The communications company Emery Telcom expanded into Grand County in 2009, and is working to broaden fiber infrastructure in the region. The company recently received a “Certificate of Public Convenience and Necessity” from the State Public Service Commission, meaning they have an obligation to serve rural areas and state support to help fund construction in high-cost areas. Jared Anderson, chief operating officer for Emery Telcom, presented the company’s progress to the Grand County Commission at its May 17 meeting.
Anderson said the goal is to decommission the cable internet network in the area and shift completely over to fiber service. Castle Valley is already built out, he said, and the company hopes to complete the project in the next five years. Most of the new cable is buried underground—Anderson said the company may use existing aerial infrastructure, but won’t install new poles (unless there is an extenuating circumstance, such as an archaeological site). The buried fiber can be later upgraded to more advanced service.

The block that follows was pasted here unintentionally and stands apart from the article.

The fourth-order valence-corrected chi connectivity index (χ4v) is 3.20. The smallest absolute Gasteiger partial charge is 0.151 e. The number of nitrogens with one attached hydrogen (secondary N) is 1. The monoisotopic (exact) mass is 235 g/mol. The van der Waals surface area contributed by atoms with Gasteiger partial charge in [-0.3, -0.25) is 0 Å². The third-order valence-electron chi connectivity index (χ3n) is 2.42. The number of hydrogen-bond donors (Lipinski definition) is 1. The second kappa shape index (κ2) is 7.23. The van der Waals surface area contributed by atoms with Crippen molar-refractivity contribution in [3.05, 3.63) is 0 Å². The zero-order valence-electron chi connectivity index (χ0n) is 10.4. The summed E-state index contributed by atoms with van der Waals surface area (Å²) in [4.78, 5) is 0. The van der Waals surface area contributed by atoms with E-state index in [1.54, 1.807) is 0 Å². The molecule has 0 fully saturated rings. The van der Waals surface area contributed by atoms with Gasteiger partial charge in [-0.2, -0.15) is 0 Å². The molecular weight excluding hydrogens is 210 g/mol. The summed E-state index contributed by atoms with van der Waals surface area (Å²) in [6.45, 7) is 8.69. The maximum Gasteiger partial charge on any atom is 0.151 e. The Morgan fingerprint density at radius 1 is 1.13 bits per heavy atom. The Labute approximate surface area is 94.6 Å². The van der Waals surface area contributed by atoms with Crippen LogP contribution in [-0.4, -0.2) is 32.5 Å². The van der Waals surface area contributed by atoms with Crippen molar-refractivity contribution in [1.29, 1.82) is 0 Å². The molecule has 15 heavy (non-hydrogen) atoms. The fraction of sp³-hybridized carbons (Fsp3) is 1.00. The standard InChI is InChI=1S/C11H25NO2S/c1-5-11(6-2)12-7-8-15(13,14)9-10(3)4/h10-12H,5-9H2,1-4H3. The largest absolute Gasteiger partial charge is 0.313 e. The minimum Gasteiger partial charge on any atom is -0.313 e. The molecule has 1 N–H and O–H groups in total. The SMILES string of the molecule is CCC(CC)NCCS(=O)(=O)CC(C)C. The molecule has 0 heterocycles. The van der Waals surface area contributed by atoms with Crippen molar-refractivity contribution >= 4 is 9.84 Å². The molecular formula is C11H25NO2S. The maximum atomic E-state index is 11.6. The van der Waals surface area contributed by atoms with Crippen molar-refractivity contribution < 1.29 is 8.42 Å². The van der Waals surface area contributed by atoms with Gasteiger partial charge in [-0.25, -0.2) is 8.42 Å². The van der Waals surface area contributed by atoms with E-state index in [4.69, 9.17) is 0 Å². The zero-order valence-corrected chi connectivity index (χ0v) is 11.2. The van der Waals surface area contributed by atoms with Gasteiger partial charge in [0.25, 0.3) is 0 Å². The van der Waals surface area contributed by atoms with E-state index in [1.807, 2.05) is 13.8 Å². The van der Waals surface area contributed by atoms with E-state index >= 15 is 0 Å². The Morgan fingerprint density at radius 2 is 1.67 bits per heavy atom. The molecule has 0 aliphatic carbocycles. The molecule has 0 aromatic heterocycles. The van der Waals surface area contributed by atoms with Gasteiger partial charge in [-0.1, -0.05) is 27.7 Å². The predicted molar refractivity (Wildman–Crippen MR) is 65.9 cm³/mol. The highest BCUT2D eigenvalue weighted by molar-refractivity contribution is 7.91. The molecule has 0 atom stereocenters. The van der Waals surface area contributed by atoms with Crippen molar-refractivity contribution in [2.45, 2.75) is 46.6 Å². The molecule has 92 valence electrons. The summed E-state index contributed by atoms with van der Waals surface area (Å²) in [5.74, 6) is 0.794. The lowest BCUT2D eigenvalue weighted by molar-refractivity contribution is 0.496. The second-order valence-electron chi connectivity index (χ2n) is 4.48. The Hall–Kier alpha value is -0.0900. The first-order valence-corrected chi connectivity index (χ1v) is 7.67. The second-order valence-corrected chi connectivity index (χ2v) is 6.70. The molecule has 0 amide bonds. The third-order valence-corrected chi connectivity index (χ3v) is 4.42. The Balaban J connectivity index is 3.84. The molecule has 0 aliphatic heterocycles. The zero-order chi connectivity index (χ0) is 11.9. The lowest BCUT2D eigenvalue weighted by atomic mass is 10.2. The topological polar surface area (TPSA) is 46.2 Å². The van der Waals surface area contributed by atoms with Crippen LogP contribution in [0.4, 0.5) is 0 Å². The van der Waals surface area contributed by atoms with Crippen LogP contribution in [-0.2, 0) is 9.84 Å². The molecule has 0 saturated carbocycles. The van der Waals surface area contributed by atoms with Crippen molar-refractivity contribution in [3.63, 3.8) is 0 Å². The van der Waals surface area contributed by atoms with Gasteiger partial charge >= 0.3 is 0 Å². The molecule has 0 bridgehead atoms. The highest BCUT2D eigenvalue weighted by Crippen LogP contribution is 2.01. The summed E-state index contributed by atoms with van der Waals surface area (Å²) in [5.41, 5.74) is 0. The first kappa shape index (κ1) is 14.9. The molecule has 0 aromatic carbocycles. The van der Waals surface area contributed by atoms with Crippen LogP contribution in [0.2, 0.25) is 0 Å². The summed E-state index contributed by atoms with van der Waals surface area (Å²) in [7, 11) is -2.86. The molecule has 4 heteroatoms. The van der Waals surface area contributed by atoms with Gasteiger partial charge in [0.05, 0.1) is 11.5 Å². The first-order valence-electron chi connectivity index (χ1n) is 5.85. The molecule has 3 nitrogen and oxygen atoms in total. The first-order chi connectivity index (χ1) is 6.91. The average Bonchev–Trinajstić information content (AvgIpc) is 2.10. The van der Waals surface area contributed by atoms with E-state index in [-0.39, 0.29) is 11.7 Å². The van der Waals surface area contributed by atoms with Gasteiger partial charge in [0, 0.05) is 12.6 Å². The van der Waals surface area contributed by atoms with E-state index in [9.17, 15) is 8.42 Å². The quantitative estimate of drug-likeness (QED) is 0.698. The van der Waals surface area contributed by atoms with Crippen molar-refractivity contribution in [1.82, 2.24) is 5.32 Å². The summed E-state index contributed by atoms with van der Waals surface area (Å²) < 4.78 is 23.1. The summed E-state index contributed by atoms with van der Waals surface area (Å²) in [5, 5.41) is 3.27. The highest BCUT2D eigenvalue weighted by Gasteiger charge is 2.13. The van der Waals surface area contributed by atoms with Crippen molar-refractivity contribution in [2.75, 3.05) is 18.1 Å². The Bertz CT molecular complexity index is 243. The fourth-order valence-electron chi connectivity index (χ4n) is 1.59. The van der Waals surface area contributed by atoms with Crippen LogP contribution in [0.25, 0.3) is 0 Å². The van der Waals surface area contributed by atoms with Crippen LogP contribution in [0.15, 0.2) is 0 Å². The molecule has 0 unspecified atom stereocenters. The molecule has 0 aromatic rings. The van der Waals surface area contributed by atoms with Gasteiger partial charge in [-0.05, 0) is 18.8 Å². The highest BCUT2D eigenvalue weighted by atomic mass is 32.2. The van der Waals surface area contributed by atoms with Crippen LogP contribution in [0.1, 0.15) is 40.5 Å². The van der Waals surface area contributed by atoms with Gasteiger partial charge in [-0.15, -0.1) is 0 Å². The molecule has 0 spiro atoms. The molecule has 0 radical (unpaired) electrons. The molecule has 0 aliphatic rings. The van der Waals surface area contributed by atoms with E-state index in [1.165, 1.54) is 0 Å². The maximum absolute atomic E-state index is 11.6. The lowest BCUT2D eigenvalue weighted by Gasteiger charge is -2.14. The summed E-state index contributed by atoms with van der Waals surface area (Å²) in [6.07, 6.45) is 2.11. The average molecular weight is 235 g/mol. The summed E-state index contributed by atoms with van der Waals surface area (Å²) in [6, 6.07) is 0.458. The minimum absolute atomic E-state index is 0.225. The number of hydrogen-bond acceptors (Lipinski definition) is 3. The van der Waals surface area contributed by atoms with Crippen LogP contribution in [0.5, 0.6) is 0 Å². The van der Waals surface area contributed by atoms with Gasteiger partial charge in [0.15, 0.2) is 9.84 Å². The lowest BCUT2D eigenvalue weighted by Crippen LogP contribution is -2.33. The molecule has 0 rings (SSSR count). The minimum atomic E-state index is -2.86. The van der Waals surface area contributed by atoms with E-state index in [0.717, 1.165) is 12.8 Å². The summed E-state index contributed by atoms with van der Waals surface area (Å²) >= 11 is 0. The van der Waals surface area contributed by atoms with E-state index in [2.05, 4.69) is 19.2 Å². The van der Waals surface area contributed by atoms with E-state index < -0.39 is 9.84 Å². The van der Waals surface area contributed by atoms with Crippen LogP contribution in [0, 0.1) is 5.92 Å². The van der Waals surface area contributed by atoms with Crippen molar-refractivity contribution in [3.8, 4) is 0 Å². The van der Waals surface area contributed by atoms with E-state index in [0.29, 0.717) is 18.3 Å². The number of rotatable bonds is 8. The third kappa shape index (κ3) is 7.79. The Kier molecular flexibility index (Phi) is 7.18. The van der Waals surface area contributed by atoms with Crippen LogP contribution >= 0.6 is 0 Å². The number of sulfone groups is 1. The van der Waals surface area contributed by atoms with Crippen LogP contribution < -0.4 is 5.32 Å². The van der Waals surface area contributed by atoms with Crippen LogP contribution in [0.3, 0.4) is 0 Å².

“The beauty of fiber is that right now, we’re delivering one gig to the household—one gig up, one gig down,” Anderson explained. “The next rendition of fiber to the home is 10 gig. All you do is you change the laser on each end. Nothing has to happen in between, and so you instantly upgrade to 10 gig. And so that helps account for future needs.”
Emery Telcom maintains an agreement with Grand County to work in county easements to continue expanding fiber infrastructure.